Black Americans Are More Likely to Be Unemployed Than Any Other Racial or Ethnic Group

Paul Ausick

The 2018 fourth-quarter unemployment rate for African Americans was 6.5%, more than double the 3.1% rate among white Americans and the 3.2% rate among Asian Americans. Washington, D.C., had the highest African American unemployment rate (11.8%), and West Virginia’s unemployment rate for whites was 4.6%, highest among the 14 states and the District of Columbia for which data is currently available.

The national unemployment rate for Hispanic Americans is 4.5%, and Washington state has the highest rate of unemployment among Hispanics at 7.5%. The findings were published Wednesday by the Economic Policy Institute (EPI).

Valerie Wilson, director of EPI’s Program on Race, Ethnicity and the Economy, commented, “All racial and ethnic groups are making employment gains, as our economy continues to recover. But policymakers should pursue agendas to eliminate long-standing racial disparities in employment outcomes in their states.”

Compared to the white unemployment rate in the fourth quarter of 2007 (the last one before the beginning of the Great Recession), white unemployment has declined or remained unchanged in 45 states, with the largest declines coming in Michigan, Mississippi, Rhode Island and Hawaii.

For African Americans, the unemployment rate has declined to pre-recession levels in 18 states (out of 21 for which data is available). African American unemployment was lowest in Virginia and Florida. The District of Columbia’s black unemployment rate has been the highest for 10 consecutive quarters (these are the worst cities for Black Americans).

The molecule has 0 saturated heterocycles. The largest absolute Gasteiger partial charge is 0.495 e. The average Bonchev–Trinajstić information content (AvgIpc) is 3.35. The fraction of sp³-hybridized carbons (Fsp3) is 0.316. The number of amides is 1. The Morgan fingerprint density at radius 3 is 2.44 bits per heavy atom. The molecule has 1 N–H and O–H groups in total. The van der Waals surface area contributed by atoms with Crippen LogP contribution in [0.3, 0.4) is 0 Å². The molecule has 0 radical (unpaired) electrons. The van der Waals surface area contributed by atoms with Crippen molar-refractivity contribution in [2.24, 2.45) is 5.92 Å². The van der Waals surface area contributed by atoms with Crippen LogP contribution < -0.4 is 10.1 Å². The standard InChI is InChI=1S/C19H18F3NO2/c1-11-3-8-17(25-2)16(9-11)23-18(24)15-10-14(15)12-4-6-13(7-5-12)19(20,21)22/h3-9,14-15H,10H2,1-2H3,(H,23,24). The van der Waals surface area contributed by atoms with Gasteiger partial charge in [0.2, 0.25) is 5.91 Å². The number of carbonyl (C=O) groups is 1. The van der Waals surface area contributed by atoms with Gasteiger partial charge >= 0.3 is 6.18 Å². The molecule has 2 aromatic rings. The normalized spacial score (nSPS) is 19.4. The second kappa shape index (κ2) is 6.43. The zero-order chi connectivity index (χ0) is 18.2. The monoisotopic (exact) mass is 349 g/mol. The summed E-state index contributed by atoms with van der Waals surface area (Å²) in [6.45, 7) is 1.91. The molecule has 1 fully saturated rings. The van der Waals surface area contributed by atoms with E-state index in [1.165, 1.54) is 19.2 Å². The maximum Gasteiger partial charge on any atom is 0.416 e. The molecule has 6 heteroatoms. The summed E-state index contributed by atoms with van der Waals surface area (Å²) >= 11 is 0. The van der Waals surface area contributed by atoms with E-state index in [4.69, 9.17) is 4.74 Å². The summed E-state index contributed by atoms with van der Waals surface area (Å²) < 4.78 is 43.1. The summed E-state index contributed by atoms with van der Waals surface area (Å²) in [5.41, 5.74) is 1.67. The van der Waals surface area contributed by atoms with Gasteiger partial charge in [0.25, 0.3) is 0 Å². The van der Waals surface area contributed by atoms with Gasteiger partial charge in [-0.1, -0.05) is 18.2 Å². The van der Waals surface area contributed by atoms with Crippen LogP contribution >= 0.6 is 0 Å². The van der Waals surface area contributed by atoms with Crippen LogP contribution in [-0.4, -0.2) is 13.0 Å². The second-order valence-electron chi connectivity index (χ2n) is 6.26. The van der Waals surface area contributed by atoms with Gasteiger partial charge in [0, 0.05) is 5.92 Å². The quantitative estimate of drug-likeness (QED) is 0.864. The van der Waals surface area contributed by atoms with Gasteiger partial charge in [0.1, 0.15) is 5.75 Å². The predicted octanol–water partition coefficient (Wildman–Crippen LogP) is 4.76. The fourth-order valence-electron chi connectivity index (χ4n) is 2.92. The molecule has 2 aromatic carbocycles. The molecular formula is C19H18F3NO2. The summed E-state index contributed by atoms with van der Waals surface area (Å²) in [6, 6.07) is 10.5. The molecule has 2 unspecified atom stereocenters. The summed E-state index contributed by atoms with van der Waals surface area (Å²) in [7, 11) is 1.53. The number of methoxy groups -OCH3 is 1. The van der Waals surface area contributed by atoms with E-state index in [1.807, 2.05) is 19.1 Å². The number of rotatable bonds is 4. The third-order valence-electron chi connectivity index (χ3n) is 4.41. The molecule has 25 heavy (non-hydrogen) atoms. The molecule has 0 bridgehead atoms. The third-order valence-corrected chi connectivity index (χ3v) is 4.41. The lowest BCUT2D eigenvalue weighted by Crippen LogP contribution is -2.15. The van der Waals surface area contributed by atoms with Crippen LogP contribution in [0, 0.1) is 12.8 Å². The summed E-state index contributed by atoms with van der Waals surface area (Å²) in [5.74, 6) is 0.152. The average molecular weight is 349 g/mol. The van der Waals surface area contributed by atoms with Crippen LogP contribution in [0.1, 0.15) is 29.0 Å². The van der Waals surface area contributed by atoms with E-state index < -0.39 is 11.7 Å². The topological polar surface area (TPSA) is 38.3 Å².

Unemployment among Hispanic Americans was lowest in Georgia and Oklahoma, and the rate is lower in 11 states than the pre-recession level in the 23 states and the District of Columbia for which data is available. Hispanic unemployment was lower than white unemployment in two states, Georgia and Oklahoma, and more than double the white unemployment rate in four states: Nebraska, Virginia, Connecticut and Pennsylvania (these are the worst states for Hispanics)

Asian American unemployment data for the fourth quarter is available for 11 states, and data for the change from pre-recession levels is available for eight states. The Asian unemployment rate is lowest in New York and highest in Washington. The rate has dropped below pre-recession levels in California, Hawaii, Nevada, New York and Texas. In New Jersey, Washington and Illinois, the fourth-quarter rate remains higher than in the fourth quarter of 2007.

The following table shows the percentage change in the unemployment rate for each state and the District of Columbia between the fourth quarter of 2007 and the fourth quarter of 2018.

Change in state unemployment rates by race and ethnicity from 2007Q4 to 2018Q4 (percentage points)

State White Black Hispanic Asian
United States −0.9 −2.1 −1.4 −0.3
Alabama −1.3 0.8 NA NA
Alaska −0.8 NA NA NA
Arizona 0.3 NA 0.4 NA
Arkansas −1.9 −1.4 NA NA
California −1.4 −4.1 −2.2 −1.6
Colorado −0.1 NA −1.6 NA
Connecticut −0.8 NA −2.4 NA
Delaware −0.3 2.0 NA NA
District of Columbia 0.4 1.9 NA NA
Florida −1.3 −1.2 −2.5 NA
Georgia −0.5 −2.4 −4.9 NA
Hawaii −2.1 NA NA −0.5
Idaho −0.5 NA NA NA
Illinois −1.0 −3.4 −2.0 0.4
Indiana −1.3 −3.9 NA NA
Iowa −1.2 NA NA NA
Kansas −1.0 NA NA NA
Kentucky −1.1 NA NA NA
Louisiana 0.8 −0.7 NA NA
Maine −1.7 NA NA NA
Maryland −0.1 −0.1 NA NA
Massachusetts −1.9 NA NA NA
Michigan −2.6 −8.9 NA NA
Minnesota −1.6 NA NA NA
Mississippi −0.8 −2.6 NA NA
Missouri −2.2 NA NA NA
Montana −0.3 NA NA NA
Nebraska −0.6 NA NA NA
Nevada −0.1 NA −1.6 −0.6
New Hampshire −1.4 NA NA NA
New Jersey −0.4 −2.7 −1.5 2.2
New Mexico 0.7 NA 0.1 NA
New York −0.4 −1.4 −2.4 −1.4
North Carolina −1.5 −1.3 −1.4 NA
North Dakota -0.1 NA NA NA
Ohio −0.2 −6.7 NA NA
Oklahoma −0.4 NA NA NA
Oregon −1.5 NA NA NA
Pennsylvania −0.9 1.7 NA NA
Rhode Island −2.1 NA NA NA
South Carolina −1.3 −5.9 NA NA
South Dakota −0.5 NA NA NA
Tennessee −1.6 -4.1 NA NA
Texas −0.5 −2.7 −0.2 0.0
Utah 0.6 NA 0.5 NA
Vermont −1.7 NA NA NA
Virginia −1.1 −1.0 0.8 NA
Washington −1.2 NA 1.7 1.0
West Virginia −0.1 NA NA NA
Wisconsin −1.5 NA NA NA
Wyoming 1.2 NA NA NA

Note: The table reports data only for state subgroups with sample sizes large enough to create accurate estimates.
Source: EPI analysis of Bureau of Labor Statistics Local Area Unemployment Statistics (LAUS) data and Current Population Survey (CPS) data